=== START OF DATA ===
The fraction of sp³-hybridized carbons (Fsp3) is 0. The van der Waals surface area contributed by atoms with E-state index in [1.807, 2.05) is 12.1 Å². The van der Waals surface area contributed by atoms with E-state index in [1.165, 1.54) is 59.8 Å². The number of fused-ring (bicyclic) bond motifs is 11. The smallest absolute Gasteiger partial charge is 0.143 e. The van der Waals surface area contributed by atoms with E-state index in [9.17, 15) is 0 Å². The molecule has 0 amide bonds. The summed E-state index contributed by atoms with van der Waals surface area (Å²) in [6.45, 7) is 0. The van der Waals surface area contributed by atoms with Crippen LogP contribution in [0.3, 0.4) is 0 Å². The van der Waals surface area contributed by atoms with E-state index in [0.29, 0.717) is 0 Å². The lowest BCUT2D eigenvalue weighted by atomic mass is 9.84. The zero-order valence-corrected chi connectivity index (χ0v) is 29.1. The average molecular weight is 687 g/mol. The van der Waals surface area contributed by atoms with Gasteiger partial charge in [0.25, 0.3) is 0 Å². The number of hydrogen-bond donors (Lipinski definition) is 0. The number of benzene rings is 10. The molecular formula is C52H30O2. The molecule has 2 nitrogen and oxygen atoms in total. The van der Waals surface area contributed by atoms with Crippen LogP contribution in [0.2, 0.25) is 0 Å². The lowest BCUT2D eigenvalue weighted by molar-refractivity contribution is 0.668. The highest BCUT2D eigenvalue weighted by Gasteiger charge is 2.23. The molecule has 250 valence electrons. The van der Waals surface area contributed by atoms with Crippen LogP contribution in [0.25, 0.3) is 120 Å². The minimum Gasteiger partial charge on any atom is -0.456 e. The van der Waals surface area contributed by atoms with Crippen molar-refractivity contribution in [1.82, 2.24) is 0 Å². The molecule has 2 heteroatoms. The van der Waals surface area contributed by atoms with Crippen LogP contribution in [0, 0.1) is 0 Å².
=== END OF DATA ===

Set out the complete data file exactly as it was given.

The fraction of sp³-hybridized carbons (Fsp3) is 0. The van der Waals surface area contributed by atoms with E-state index in [1.807, 2.05) is 12.1 Å². The van der Waals surface area contributed by atoms with E-state index in [1.165, 1.54) is 59.8 Å². The number of fused-ring (bicyclic) bond motifs is 11. The smallest absolute Gasteiger partial charge is 0.143 e. The van der Waals surface area contributed by atoms with E-state index in [9.17, 15) is 0 Å². The molecule has 0 amide bonds. The summed E-state index contributed by atoms with van der Waals surface area (Å²) in [6.45, 7) is 0. The van der Waals surface area contributed by atoms with Crippen LogP contribution in [0.3, 0.4) is 0 Å². The van der Waals surface area contributed by atoms with E-state index in [0.29, 0.717) is 0 Å². The lowest BCUT2D eigenvalue weighted by atomic mass is 9.84. The zero-order valence-corrected chi connectivity index (χ0v) is 29.1. The average molecular weight is 687 g/mol. The van der Waals surface area contributed by atoms with Gasteiger partial charge in [0.25, 0.3) is 0 Å². The number of hydrogen-bond donors (Lipinski definition) is 0. The number of benzene rings is 10. The molecular formula is C52H30O2. The molecule has 2 nitrogen and oxygen atoms in total. The van der Waals surface area contributed by atoms with Crippen LogP contribution in [0.2, 0.25) is 0 Å². The lowest BCUT2D eigenvalue weighted by molar-refractivity contribution is 0.668. The highest BCUT2D eigenvalue weighted by Gasteiger charge is 2.23. The molecule has 250 valence electrons. The van der Waals surface area contributed by atoms with Crippen LogP contribution in [0.25, 0.3) is 120 Å². The minimum Gasteiger partial charge on any atom is -0.456 e. The van der Waals surface area contributed by atoms with Crippen molar-refractivity contribution in [1.82, 2.24) is 0 Å². The molecule has 2 heteroatoms. The van der Waals surface area contributed by atoms with Crippen LogP contribution in [0, 0.1) is 0 Å².